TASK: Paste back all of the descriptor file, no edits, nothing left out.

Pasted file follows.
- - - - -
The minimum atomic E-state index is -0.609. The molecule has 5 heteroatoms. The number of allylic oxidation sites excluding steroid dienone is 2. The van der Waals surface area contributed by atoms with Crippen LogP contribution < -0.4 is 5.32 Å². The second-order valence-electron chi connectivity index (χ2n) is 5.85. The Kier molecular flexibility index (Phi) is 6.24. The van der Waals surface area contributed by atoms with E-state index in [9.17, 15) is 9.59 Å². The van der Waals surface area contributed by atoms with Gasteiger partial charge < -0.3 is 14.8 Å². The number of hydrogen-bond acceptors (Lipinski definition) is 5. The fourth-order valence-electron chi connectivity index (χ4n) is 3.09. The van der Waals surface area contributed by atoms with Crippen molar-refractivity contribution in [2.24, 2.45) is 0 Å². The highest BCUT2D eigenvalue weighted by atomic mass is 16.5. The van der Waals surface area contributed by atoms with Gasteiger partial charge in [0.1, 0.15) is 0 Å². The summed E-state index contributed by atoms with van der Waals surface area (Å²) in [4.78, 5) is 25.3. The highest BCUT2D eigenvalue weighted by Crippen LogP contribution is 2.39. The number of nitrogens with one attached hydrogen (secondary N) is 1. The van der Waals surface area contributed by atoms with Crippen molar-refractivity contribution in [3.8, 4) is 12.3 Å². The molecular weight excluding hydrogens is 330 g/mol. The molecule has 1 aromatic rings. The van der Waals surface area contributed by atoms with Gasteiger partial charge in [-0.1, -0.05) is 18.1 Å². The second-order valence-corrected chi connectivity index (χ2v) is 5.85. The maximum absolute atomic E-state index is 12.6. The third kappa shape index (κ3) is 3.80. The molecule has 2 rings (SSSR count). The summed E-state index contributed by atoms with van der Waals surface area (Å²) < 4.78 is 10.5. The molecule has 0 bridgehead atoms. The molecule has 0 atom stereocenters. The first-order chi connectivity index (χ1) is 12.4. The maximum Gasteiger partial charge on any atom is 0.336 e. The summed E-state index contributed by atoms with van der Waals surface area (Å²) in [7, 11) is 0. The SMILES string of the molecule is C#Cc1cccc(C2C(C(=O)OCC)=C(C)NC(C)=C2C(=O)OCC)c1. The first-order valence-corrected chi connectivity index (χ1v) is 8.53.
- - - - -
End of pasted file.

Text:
The minimum atomic E-state index is -0.609. The molecule has 5 heteroatoms. The number of allylic oxidation sites excluding steroid dienone is 2. The van der Waals surface area contributed by atoms with Crippen LogP contribution < -0.4 is 5.32 Å². The second-order valence-electron chi connectivity index (χ2n) is 5.85. The Kier molecular flexibility index (Phi) is 6.24. The van der Waals surface area contributed by atoms with E-state index in [9.17, 15) is 9.59 Å². The van der Waals surface area contributed by atoms with Gasteiger partial charge < -0.3 is 14.8 Å². The number of hydrogen-bond acceptors (Lipinski definition) is 5. The fourth-order valence-electron chi connectivity index (χ4n) is 3.09. The van der Waals surface area contributed by atoms with Crippen molar-refractivity contribution in [2.24, 2.45) is 0 Å². The highest BCUT2D eigenvalue weighted by atomic mass is 16.5. The van der Waals surface area contributed by atoms with Gasteiger partial charge in [0.1, 0.15) is 0 Å². The summed E-state index contributed by atoms with van der Waals surface area (Å²) in [4.78, 5) is 25.3. The highest BCUT2D eigenvalue weighted by Crippen LogP contribution is 2.39. The number of nitrogens with one attached hydrogen (secondary N) is 1. The van der Waals surface area contributed by atoms with Crippen molar-refractivity contribution in [3.8, 4) is 12.3 Å². The molecular weight excluding hydrogens is 330 g/mol. The molecule has 1 aromatic rings. The van der Waals surface area contributed by atoms with Gasteiger partial charge in [-0.1, -0.05) is 18.1 Å². The second-order valence-corrected chi connectivity index (χ2v) is 5.85. The maximum absolute atomic E-state index is 12.6. The third kappa shape index (κ3) is 3.80. The molecule has 2 rings (SSSR count). The summed E-state index contributed by atoms with van der Waals surface area (Å²) < 4.78 is 10.5. The molecule has 0 bridgehead atoms. The molecule has 0 atom stereocenters. The first-order chi connectivity index (χ1) is 12.4. The maximum Gasteiger partial charge on any atom is 0.336 e. The summed E-state index contributed by atoms with van der Waals surface area (Å²) in [7, 11) is 0. The SMILES string of the molecule is C#Cc1cccc(C2C(C(=O)OCC)=C(C)NC(C)=C2C(=O)OCC)c1. The first-order valence-corrected chi connectivity index (χ1v) is 8.53.